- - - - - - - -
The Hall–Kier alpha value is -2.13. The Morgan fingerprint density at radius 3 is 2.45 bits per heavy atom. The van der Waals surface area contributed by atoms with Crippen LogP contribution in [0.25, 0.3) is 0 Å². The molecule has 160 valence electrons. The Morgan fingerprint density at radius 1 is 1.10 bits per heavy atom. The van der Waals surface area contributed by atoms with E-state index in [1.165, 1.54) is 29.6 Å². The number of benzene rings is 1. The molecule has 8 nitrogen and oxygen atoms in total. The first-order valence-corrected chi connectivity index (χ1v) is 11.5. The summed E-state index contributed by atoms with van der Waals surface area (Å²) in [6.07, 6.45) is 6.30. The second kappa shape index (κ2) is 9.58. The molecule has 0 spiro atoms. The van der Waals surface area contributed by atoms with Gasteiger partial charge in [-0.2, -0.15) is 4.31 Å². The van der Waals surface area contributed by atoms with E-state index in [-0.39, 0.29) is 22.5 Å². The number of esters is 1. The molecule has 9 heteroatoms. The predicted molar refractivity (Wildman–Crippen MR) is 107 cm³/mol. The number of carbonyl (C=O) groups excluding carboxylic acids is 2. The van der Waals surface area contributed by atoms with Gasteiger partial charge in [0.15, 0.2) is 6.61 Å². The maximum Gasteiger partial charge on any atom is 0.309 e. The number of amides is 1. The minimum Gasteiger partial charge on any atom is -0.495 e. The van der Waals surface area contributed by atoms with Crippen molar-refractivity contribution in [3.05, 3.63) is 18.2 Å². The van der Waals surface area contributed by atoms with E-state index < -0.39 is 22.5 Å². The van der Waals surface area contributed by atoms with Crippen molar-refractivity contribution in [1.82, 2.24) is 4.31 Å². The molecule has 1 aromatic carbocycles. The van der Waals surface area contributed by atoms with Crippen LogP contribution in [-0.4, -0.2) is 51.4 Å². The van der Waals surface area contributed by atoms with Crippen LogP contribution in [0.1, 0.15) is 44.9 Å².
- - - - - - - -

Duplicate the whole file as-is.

The Hall–Kier alpha value is -2.13. The Morgan fingerprint density at radius 3 is 2.45 bits per heavy atom. The van der Waals surface area contributed by atoms with Crippen LogP contribution in [0.25, 0.3) is 0 Å². The molecule has 160 valence electrons. The Morgan fingerprint density at radius 1 is 1.10 bits per heavy atom. The van der Waals surface area contributed by atoms with E-state index in [1.165, 1.54) is 29.6 Å². The number of benzene rings is 1. The molecule has 8 nitrogen and oxygen atoms in total. The first-order valence-corrected chi connectivity index (χ1v) is 11.5. The summed E-state index contributed by atoms with van der Waals surface area (Å²) in [6.07, 6.45) is 6.30. The second kappa shape index (κ2) is 9.58. The molecule has 0 spiro atoms. The van der Waals surface area contributed by atoms with Gasteiger partial charge in [-0.2, -0.15) is 4.31 Å². The van der Waals surface area contributed by atoms with E-state index in [-0.39, 0.29) is 22.5 Å². The number of esters is 1. The molecule has 9 heteroatoms. The predicted molar refractivity (Wildman–Crippen MR) is 107 cm³/mol. The number of carbonyl (C=O) groups excluding carboxylic acids is 2. The van der Waals surface area contributed by atoms with Gasteiger partial charge in [0.15, 0.2) is 6.61 Å². The maximum Gasteiger partial charge on any atom is 0.309 e. The number of amides is 1. The minimum Gasteiger partial charge on any atom is -0.495 e. The van der Waals surface area contributed by atoms with Crippen molar-refractivity contribution in [3.05, 3.63) is 18.2 Å². The van der Waals surface area contributed by atoms with E-state index < -0.39 is 22.5 Å². The van der Waals surface area contributed by atoms with Crippen molar-refractivity contribution in [1.82, 2.24) is 4.31 Å². The molecule has 1 aromatic carbocycles. The van der Waals surface area contributed by atoms with Crippen LogP contribution in [-0.4, -0.2) is 51.4 Å². The van der Waals surface area contributed by atoms with Crippen LogP contribution in [0.1, 0.15) is 44.9 Å².